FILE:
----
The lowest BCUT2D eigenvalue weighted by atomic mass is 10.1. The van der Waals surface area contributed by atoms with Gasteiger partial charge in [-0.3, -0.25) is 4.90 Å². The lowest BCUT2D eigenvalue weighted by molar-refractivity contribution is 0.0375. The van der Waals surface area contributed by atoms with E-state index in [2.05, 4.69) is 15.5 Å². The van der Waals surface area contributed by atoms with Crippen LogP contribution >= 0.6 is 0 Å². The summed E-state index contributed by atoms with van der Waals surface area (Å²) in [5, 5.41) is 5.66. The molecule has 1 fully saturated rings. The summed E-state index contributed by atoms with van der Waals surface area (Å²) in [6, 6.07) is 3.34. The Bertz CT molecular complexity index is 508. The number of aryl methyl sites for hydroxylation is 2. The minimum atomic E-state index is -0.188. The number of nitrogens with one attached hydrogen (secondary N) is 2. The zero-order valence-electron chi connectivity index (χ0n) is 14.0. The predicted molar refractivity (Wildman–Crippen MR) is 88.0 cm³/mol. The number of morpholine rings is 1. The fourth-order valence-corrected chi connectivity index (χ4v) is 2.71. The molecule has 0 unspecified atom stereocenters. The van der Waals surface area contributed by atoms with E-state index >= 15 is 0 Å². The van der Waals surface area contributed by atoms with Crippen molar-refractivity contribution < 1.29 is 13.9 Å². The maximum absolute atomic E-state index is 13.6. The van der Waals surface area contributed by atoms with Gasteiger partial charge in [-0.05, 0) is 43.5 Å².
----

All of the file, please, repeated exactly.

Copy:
The lowest BCUT2D eigenvalue weighted by atomic mass is 10.1. The van der Waals surface area contributed by atoms with Gasteiger partial charge in [-0.3, -0.25) is 4.90 Å². The lowest BCUT2D eigenvalue weighted by molar-refractivity contribution is 0.0375. The van der Waals surface area contributed by atoms with E-state index in [2.05, 4.69) is 15.5 Å². The van der Waals surface area contributed by atoms with Crippen LogP contribution >= 0.6 is 0 Å². The summed E-state index contributed by atoms with van der Waals surface area (Å²) in [5, 5.41) is 5.66. The molecule has 1 fully saturated rings. The summed E-state index contributed by atoms with van der Waals surface area (Å²) in [6, 6.07) is 3.34. The Bertz CT molecular complexity index is 508. The number of aryl methyl sites for hydroxylation is 2. The minimum atomic E-state index is -0.188. The number of nitrogens with one attached hydrogen (secondary N) is 2. The zero-order valence-electron chi connectivity index (χ0n) is 14.0. The predicted molar refractivity (Wildman–Crippen MR) is 88.0 cm³/mol. The number of morpholine rings is 1. The fourth-order valence-corrected chi connectivity index (χ4v) is 2.71. The molecule has 0 unspecified atom stereocenters. The van der Waals surface area contributed by atoms with E-state index >= 15 is 0 Å². The van der Waals surface area contributed by atoms with Crippen molar-refractivity contribution < 1.29 is 13.9 Å². The maximum absolute atomic E-state index is 13.6. The van der Waals surface area contributed by atoms with Gasteiger partial charge in [-0.05, 0) is 43.5 Å².